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Column: Dear Tim Moore, good guys with guns won't save us

Students rally outside of the Legislative Building in Raleigh in a protest against gun violence organized by the UNC chapter of March for our Lives on Tuesday, Sept. 13, 2023.

After a second campus lockdown due to an armed individual this month, our North Carolina House Speaker Tim Moore (R-Cleveland, Rutherford) suggested that UNC needs more firearms to be safe.

"Criminals are going to have guns," Moore said to News & Observer reporters on Thursday morning at the legislative building.  "And the best deterrent against a criminal with a gun is a good guy with a gun.” 

Because that is what our campus requires right now. More guns.

Hey Tim, if you're not too busy fighting allegations of attempting to bribe your affair partner's husband at Biscuitville, let's imagine what your perfect world – where students and professors are allowed to carry guns on campus – looks like. 

You are in the Student Union grabbing a bagel from Alpine Bagel. After an argument at the register, you see someone draw a gun. 

You, of course, stay strapped. So, you pull out your constitutional carry weapon, fire and take down the threat! Thankfully you – a good guy with a gun – were there to stop it. You go and grab your bagel. 

I, having heard gunfire, run into the Student Union. Upon seeing a gun drawn and a body on the ground, I pull out my gun. As you try to tell me you're actually the good guy with a gun, I fire. 

I feel confident in my actions as a “Good Guy With a Gun” (trademark pending). Luckily, during an active shooter scenario, there’s never any chance of confusion. Bad guys with guns are easily recognized by their twirlable cartoon mustaches. 

This is true! It says so in the Constitution. 

Tim, you can go back to failing at passing a state budget. 

Tar Heels, it's clear to me that the Republican General Assembly supermajority does not care if you live or die.  

I believe gun violence can only be solved by getting rid of the guns. There are no “good guys with guns” who will save us. Research shows that being a gun owner makes you far more likely to be shot yourself. 

Surely, if more guns meant more safety, then the United States would be the safest place in the world. We have twice the number of guns per person as the next highest country. Yet, we lost over 48,000 people to gun-related deaths in 2021 — that's more people than the student, faculty and staff populations at UNC combined.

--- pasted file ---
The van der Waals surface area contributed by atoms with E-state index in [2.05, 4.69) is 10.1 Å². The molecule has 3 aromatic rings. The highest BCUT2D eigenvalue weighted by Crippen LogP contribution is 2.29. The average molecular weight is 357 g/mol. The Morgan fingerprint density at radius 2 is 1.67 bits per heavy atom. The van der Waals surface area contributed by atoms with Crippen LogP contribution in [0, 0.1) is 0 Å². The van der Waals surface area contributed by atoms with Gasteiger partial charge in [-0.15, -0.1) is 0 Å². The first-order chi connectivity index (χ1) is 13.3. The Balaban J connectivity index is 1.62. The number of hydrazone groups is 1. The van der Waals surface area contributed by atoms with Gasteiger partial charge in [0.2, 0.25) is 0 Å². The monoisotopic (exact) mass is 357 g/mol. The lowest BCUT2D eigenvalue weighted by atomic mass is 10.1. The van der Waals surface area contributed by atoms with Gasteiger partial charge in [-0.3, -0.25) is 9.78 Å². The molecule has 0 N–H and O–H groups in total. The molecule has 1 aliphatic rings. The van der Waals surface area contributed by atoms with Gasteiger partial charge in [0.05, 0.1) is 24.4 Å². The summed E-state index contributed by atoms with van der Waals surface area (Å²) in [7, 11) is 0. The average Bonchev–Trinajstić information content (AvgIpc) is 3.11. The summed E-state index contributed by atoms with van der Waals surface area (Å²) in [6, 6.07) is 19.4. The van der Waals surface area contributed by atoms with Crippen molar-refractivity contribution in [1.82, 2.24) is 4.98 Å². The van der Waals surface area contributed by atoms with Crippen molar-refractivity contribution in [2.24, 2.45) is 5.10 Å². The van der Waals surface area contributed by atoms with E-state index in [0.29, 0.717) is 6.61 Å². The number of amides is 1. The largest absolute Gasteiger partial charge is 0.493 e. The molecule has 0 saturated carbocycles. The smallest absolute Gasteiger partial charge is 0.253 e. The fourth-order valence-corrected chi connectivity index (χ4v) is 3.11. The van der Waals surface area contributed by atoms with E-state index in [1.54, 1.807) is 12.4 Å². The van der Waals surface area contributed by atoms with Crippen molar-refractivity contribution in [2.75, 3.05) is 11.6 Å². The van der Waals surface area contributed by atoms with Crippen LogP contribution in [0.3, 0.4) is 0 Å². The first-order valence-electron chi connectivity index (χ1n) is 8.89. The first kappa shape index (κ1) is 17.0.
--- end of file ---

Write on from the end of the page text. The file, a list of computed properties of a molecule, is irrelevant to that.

Moore knows this. It's why the N.C. legislature, including his office, is one of those "gun-free zones" he recommends getting rid of at UNC. According to his logic, UNC would be safer with weapons in every classroom — but he is safer when anyone who brings a weapon near him is tackled and charged with a misdemeanor. 

It's why instead of engaging with student protestors on Tuesday, he decided to make fun of them

In case you forgot, Moore and the GOP recently made it easier for people to buy handguns like the ones used in both incidents on campus by removing the permit requirement.

If you’re asking, “What about the Second Amendment?” I don't care. It's a law, not gospel. We can change it. I don’t subscribe to the notion that everything in this country ought to be determined by the word of dead slave owners.

Maybe it’s because the National Rifle Association pays really well. To me, the GOP acts as if the trauma endured by everyone in this country affected by gun violence is just the cost of doing business.

Maybe it’s because they believe the nearly 50,000 people a year killed by guns in the United States are a worthy sacrifice at the bloody altar of the Second Amendment. 

Will banning guns get rid of all gun violence? No. But I think it will save thousands of lives every year. Guns make nearly every scenario more dangerous: from road rage to robberies and suicides. 

Australia's gun homicide rate fell 42 percent and the gun suicide rate fell 57 percent in the seven years after its landmark gun control law, the National Firearm Agreement, was passed. 

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Moore and the GOP know this. If they don’t, then I think they are a bunch of blithering morons who shouldn't be allowed to ride a bicycle — much less write legislation. I’m about 70 percent sure that's not true though. 

The more realistic answer is that they just don’t care.